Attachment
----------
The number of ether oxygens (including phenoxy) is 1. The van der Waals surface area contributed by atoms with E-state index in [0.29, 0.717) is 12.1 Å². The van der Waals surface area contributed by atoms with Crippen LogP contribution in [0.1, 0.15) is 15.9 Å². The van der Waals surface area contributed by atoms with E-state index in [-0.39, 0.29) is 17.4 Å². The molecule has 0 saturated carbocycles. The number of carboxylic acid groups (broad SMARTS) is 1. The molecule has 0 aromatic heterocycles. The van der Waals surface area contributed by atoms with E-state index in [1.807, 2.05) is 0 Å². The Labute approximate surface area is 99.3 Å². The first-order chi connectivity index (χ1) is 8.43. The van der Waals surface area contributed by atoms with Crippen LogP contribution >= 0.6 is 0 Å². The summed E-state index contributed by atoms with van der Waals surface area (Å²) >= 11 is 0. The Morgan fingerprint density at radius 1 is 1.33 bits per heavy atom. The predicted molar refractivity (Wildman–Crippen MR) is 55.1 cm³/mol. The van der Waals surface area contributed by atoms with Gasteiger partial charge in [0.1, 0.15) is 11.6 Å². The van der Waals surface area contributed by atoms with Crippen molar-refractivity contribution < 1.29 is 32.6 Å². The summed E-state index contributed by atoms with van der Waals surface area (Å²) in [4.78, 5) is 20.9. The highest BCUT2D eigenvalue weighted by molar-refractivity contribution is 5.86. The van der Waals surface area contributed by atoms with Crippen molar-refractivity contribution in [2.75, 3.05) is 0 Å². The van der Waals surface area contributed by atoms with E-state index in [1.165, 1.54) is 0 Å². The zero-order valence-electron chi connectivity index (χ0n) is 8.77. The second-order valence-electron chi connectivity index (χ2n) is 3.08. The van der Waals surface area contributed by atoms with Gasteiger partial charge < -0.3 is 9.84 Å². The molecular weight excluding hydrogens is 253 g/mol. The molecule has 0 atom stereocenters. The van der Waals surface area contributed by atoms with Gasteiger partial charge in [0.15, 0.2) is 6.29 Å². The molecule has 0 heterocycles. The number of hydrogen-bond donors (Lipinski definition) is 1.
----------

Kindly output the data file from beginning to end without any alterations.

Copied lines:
The number of ether oxygens (including phenoxy) is 1. The van der Waals surface area contributed by atoms with E-state index in [0.29, 0.717) is 12.1 Å². The van der Waals surface area contributed by atoms with Crippen LogP contribution in [0.1, 0.15) is 15.9 Å². The van der Waals surface area contributed by atoms with E-state index in [-0.39, 0.29) is 17.4 Å². The molecule has 0 saturated carbocycles. The number of carboxylic acid groups (broad SMARTS) is 1. The molecule has 0 aromatic heterocycles. The van der Waals surface area contributed by atoms with E-state index in [1.807, 2.05) is 0 Å². The Labute approximate surface area is 99.3 Å². The first-order chi connectivity index (χ1) is 8.43. The van der Waals surface area contributed by atoms with Crippen LogP contribution >= 0.6 is 0 Å². The summed E-state index contributed by atoms with van der Waals surface area (Å²) >= 11 is 0. The Morgan fingerprint density at radius 1 is 1.33 bits per heavy atom. The predicted molar refractivity (Wildman–Crippen MR) is 55.1 cm³/mol. The van der Waals surface area contributed by atoms with Gasteiger partial charge in [0.1, 0.15) is 11.6 Å². The van der Waals surface area contributed by atoms with Crippen molar-refractivity contribution < 1.29 is 32.6 Å². The summed E-state index contributed by atoms with van der Waals surface area (Å²) in [4.78, 5) is 20.9. The highest BCUT2D eigenvalue weighted by molar-refractivity contribution is 5.86. The van der Waals surface area contributed by atoms with Crippen molar-refractivity contribution in [2.75, 3.05) is 0 Å². The van der Waals surface area contributed by atoms with E-state index in [1.165, 1.54) is 0 Å². The zero-order valence-electron chi connectivity index (χ0n) is 8.77. The second-order valence-electron chi connectivity index (χ2n) is 3.08. The van der Waals surface area contributed by atoms with Gasteiger partial charge < -0.3 is 9.84 Å². The molecular weight excluding hydrogens is 253 g/mol. The molecule has 0 atom stereocenters. The van der Waals surface area contributed by atoms with Gasteiger partial charge in [0.15, 0.2) is 6.29 Å². The molecule has 0 heterocycles. The number of hydrogen-bond donors (Lipinski definition) is 1.